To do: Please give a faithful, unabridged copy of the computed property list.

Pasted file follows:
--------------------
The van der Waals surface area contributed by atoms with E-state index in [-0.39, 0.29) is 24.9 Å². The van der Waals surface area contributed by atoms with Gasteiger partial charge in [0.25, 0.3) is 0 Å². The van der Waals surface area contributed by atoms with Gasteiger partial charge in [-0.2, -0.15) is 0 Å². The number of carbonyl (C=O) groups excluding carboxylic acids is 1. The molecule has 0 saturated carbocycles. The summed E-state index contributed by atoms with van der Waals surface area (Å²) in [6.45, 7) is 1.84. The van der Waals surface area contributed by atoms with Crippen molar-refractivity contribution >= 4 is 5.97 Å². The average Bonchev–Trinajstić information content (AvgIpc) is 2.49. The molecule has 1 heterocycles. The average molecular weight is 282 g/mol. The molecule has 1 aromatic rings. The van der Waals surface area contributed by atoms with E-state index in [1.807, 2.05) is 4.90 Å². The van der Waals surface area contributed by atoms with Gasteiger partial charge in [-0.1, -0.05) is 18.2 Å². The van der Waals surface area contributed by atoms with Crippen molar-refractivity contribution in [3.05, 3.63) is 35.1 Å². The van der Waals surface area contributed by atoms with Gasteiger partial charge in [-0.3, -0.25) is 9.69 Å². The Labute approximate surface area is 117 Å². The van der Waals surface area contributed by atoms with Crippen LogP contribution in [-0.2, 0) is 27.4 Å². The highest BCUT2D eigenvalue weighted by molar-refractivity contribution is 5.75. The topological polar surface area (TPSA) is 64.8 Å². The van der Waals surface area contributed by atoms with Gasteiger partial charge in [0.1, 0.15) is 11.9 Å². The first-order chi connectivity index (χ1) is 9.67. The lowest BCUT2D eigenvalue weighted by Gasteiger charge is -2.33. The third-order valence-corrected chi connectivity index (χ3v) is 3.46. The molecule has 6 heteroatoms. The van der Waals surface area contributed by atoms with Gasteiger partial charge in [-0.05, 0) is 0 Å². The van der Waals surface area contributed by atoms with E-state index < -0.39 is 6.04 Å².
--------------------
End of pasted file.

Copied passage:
The van der Waals surface area contributed by atoms with E-state index in [-0.39, 0.29) is 24.9 Å². The van der Waals surface area contributed by atoms with Gasteiger partial charge in [0.25, 0.3) is 0 Å². The van der Waals surface area contributed by atoms with Gasteiger partial charge in [-0.2, -0.15) is 0 Å². The number of carbonyl (C=O) groups excluding carboxylic acids is 1. The molecule has 0 saturated carbocycles. The summed E-state index contributed by atoms with van der Waals surface area (Å²) in [6.45, 7) is 1.84. The van der Waals surface area contributed by atoms with Crippen molar-refractivity contribution >= 4 is 5.97 Å². The average Bonchev–Trinajstić information content (AvgIpc) is 2.49. The molecule has 1 heterocycles. The average molecular weight is 282 g/mol. The molecule has 1 aromatic rings. The van der Waals surface area contributed by atoms with E-state index in [1.807, 2.05) is 4.90 Å². The van der Waals surface area contributed by atoms with Gasteiger partial charge in [-0.1, -0.05) is 18.2 Å². The van der Waals surface area contributed by atoms with Crippen molar-refractivity contribution in [3.05, 3.63) is 35.1 Å². The van der Waals surface area contributed by atoms with Gasteiger partial charge in [-0.3, -0.25) is 9.69 Å². The Labute approximate surface area is 117 Å². The van der Waals surface area contributed by atoms with Crippen LogP contribution in [-0.2, 0) is 27.4 Å². The highest BCUT2D eigenvalue weighted by molar-refractivity contribution is 5.75. The topological polar surface area (TPSA) is 64.8 Å². The van der Waals surface area contributed by atoms with Gasteiger partial charge in [0.1, 0.15) is 11.9 Å². The first-order chi connectivity index (χ1) is 9.67. The lowest BCUT2D eigenvalue weighted by Gasteiger charge is -2.33. The third-order valence-corrected chi connectivity index (χ3v) is 3.46. The molecule has 6 heteroatoms. The van der Waals surface area contributed by atoms with Gasteiger partial charge in [-0.05, 0) is 0 Å². The van der Waals surface area contributed by atoms with E-state index < -0.39 is 6.04 Å².